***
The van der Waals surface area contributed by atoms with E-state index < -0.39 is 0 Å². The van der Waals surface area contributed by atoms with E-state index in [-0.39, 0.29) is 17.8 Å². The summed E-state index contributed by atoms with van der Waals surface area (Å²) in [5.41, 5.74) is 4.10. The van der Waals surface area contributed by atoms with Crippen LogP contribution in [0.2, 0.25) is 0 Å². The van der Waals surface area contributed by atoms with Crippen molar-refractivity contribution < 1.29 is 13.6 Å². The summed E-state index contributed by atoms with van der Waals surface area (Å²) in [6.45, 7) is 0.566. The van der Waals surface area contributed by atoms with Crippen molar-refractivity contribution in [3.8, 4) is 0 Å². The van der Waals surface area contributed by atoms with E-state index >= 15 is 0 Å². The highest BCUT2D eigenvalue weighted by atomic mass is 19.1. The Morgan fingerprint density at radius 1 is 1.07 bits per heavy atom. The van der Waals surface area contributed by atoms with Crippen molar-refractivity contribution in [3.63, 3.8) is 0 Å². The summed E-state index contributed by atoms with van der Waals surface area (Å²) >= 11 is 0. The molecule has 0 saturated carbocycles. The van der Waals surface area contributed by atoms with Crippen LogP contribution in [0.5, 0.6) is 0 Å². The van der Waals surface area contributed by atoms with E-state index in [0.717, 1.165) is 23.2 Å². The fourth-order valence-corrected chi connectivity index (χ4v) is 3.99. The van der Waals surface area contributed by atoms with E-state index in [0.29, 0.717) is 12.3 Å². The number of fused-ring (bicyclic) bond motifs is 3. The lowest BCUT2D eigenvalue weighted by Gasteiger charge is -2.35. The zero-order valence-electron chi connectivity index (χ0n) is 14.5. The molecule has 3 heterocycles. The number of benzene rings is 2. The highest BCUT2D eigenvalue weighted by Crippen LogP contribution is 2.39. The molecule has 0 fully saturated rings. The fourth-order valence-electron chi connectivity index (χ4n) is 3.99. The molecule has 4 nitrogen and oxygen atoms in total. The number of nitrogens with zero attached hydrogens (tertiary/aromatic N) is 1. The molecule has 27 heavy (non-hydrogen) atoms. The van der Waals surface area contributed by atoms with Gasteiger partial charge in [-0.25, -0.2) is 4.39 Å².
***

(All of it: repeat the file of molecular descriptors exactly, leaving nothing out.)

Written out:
The van der Waals surface area contributed by atoms with E-state index < -0.39 is 0 Å². The van der Waals surface area contributed by atoms with E-state index in [-0.39, 0.29) is 17.8 Å². The summed E-state index contributed by atoms with van der Waals surface area (Å²) in [5.41, 5.74) is 4.10. The van der Waals surface area contributed by atoms with Crippen LogP contribution in [0.2, 0.25) is 0 Å². The van der Waals surface area contributed by atoms with Crippen molar-refractivity contribution < 1.29 is 13.6 Å². The summed E-state index contributed by atoms with van der Waals surface area (Å²) in [6.45, 7) is 0.566. The van der Waals surface area contributed by atoms with Crippen molar-refractivity contribution in [3.8, 4) is 0 Å². The van der Waals surface area contributed by atoms with E-state index >= 15 is 0 Å². The highest BCUT2D eigenvalue weighted by atomic mass is 19.1. The Morgan fingerprint density at radius 1 is 1.07 bits per heavy atom. The van der Waals surface area contributed by atoms with Crippen molar-refractivity contribution in [3.63, 3.8) is 0 Å². The summed E-state index contributed by atoms with van der Waals surface area (Å²) >= 11 is 0. The molecule has 0 saturated carbocycles. The van der Waals surface area contributed by atoms with Crippen LogP contribution in [0.5, 0.6) is 0 Å². The van der Waals surface area contributed by atoms with E-state index in [0.717, 1.165) is 23.2 Å². The fourth-order valence-corrected chi connectivity index (χ4v) is 3.99. The van der Waals surface area contributed by atoms with E-state index in [0.29, 0.717) is 12.3 Å². The number of fused-ring (bicyclic) bond motifs is 3. The lowest BCUT2D eigenvalue weighted by Gasteiger charge is -2.35. The zero-order valence-electron chi connectivity index (χ0n) is 14.5. The molecule has 3 heterocycles. The number of benzene rings is 2. The highest BCUT2D eigenvalue weighted by Crippen LogP contribution is 2.39. The molecule has 0 fully saturated rings. The fourth-order valence-electron chi connectivity index (χ4n) is 3.99. The molecule has 4 nitrogen and oxygen atoms in total. The number of nitrogens with zero attached hydrogens (tertiary/aromatic N) is 1. The molecule has 27 heavy (non-hydrogen) atoms. The van der Waals surface area contributed by atoms with Gasteiger partial charge in [-0.25, -0.2) is 4.39 Å².